J Church Pilot Eases Subway Congestion for Muni Metro
In December 2020, the J Church returned as a surface-only route, much like its earliest predecessor, which opened in 1917. Although the J Church travelled as far as the Embarcadero for more than 100 years, establishing Duboce Avenue as the terminal for this route as a test case was the result of careful analysis undertaken to improve the line’s poor reliability. This routing also allows us to address crowding and delays in the Muni Metro subway that plagued the system for decades.
The J Church in 1934
The J Church has historically had the lowest ridership of any Muni Metro line. Keeping it as a surface-only route should improve the J Church’s reliability and frequency, increase Muni Metro subway performance and reduce crowding. In addition, to enable the pilot we provided temporary accessibility and pedestrian safety upgrades at an intersection that is on the city’s High-Injury Network -- those San Francisco streets that have the highest severe and fatal collisions.
In addition to delays, there are other drawbacks to having the J Church Line in the subway. Once in the subway, the J’s lower-capacity one-car trains are unable to ease crowding at peak hours. The shorter trains are necessary due to the limited length of platforms along portions of the surface route. When the J line did go in the subway, those trains used the Embarcadero switch back to turn around, which limited its availability for other trains. Additionally, J Church (and N Judah) trains heading into the tunnel at Duboce Avenue must cross the path of all outbound subway traffic, which can cause system-wide delays.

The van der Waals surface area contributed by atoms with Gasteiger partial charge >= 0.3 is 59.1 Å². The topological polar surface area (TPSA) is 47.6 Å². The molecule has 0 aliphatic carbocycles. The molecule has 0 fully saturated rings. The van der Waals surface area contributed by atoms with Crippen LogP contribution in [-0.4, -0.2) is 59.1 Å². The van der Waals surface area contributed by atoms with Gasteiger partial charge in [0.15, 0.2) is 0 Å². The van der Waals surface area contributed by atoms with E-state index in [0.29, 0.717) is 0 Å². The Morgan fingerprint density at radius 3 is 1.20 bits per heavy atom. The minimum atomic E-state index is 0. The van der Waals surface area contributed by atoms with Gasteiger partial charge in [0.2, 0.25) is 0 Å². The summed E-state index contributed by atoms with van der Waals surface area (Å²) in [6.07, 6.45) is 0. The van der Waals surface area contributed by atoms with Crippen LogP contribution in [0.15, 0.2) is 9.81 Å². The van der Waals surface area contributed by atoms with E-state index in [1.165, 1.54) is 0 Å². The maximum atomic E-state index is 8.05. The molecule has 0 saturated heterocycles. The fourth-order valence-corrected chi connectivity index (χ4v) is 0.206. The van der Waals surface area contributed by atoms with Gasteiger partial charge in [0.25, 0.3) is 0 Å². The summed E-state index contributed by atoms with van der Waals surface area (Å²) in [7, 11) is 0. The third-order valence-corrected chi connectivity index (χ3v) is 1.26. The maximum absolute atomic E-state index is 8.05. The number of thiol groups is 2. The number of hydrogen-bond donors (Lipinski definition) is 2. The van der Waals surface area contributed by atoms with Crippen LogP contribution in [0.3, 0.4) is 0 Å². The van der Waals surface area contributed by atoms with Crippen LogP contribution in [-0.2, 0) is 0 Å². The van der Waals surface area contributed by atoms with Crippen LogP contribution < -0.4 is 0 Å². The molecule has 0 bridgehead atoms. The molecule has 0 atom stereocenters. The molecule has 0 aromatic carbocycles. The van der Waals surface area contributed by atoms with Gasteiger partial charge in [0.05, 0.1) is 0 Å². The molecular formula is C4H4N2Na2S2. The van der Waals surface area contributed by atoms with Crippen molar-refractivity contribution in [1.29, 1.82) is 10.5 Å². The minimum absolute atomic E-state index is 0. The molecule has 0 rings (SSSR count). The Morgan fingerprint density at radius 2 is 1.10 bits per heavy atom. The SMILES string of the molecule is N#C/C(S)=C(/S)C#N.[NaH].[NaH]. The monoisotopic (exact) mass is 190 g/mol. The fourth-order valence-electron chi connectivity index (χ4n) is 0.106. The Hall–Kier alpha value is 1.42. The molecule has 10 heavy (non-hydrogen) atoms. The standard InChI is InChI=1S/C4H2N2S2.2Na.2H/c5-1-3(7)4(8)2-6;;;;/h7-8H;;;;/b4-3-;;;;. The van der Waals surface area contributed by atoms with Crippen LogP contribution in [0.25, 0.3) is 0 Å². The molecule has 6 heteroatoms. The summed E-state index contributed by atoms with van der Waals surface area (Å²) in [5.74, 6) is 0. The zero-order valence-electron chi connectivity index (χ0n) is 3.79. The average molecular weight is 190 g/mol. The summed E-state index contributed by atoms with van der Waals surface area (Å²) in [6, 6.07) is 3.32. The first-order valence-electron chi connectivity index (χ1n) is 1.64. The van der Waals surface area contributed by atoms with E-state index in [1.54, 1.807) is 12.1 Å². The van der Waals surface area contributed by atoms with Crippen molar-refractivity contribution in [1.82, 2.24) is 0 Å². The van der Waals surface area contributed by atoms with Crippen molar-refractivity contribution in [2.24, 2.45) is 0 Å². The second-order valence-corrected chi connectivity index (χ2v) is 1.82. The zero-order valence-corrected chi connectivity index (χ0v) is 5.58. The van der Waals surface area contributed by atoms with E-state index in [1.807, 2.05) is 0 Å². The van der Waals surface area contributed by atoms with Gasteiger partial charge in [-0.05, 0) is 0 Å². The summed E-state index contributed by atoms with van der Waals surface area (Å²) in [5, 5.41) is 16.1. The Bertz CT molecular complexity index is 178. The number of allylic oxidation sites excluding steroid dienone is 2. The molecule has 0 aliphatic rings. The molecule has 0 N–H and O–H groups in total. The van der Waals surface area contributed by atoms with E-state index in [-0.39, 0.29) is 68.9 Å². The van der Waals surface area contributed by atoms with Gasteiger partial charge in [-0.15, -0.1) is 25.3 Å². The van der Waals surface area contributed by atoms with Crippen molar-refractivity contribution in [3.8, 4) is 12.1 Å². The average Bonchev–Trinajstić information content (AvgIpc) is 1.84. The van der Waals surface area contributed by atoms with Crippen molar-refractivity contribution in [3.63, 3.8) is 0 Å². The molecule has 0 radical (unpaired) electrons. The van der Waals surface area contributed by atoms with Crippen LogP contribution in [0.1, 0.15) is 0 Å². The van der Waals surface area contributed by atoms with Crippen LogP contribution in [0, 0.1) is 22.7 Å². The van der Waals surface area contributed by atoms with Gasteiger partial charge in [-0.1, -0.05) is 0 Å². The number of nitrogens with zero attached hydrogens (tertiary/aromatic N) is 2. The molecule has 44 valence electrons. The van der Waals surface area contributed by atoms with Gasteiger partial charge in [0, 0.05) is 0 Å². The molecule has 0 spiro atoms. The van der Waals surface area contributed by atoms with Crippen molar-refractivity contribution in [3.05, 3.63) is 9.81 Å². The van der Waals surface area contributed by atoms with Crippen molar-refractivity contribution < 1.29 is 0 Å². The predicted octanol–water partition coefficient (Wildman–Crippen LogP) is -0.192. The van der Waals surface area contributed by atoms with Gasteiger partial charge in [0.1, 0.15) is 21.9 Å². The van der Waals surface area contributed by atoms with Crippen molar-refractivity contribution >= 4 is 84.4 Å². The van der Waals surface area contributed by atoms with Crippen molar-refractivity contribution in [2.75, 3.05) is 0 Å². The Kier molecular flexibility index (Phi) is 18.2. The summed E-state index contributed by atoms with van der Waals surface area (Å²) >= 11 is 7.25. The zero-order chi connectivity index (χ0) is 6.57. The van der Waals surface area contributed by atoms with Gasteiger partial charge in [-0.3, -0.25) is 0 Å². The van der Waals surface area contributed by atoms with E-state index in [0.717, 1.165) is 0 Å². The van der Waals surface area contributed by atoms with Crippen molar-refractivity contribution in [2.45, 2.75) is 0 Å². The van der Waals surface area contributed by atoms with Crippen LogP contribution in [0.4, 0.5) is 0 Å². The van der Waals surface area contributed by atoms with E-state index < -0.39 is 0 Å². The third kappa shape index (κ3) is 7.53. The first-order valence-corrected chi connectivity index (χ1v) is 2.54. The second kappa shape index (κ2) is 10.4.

When we surveyed J Church customers in 2019, 63% said the wait for a train was too long. Nearly four out of five people (78%) said they would walk farther to a stop for more reliable service or a shorter trip overall, including 52% of people with disabilities and 58% of seniors.
Prior to the COVID-19 pandemic, poor reliability on the J Church meant that only about three out of four trains were showing up within five minutes of the expected time. Now, reliability has improved so that nearly nine out of 10 trains arrive without delay. Travel time on the J Church line’s surface route is less variable than the subway and didn’t change much during the pandemic. Avoiding subway congestion has eliminated the main source of unpredictable delays.
When transferring to the subway, customers at Church Station are seeing a high frequency of trains, minimizing the wait time for downtown destinations. At present the average wait time for an inbound train is two to three minutes. By comparison, the J Church frequently takes that amount of time simply to clear the Market Street intersection when heading northbound towards Duboce Avenue, and often took several minutes to enter the tunnel at Duboce.
Transfer Experience Improvements
To support the shortened route, we installed temporary ramps in August 2020 that enable J Church customers with mobility limitations to access the Church Street Station elevator at Market Street or the N Judah accessible ramps at Duboce Avenue. We also installed a new temporary transit stop just south of Market Street to create a more seamless transfer to the subway. Learn more about these transfer improvements and proposals for additional upgrades at the J Church Transfer Improvements webpage.
Temporary accessible ramp on Church Street south of Market Street
This pilot project, fully operational since December 2020, will be reviewed by the SFMTA Board of Directors in December 2021 as a part of our overall 2022 Muni Service Network plan. If approved, the J Church shortened route would remain in place in 2022, but the line could still be returned to the subway in the future as our service plan continues to evolve.
To sign up for updates and provide feedback visit our J Church Surface Route webpage.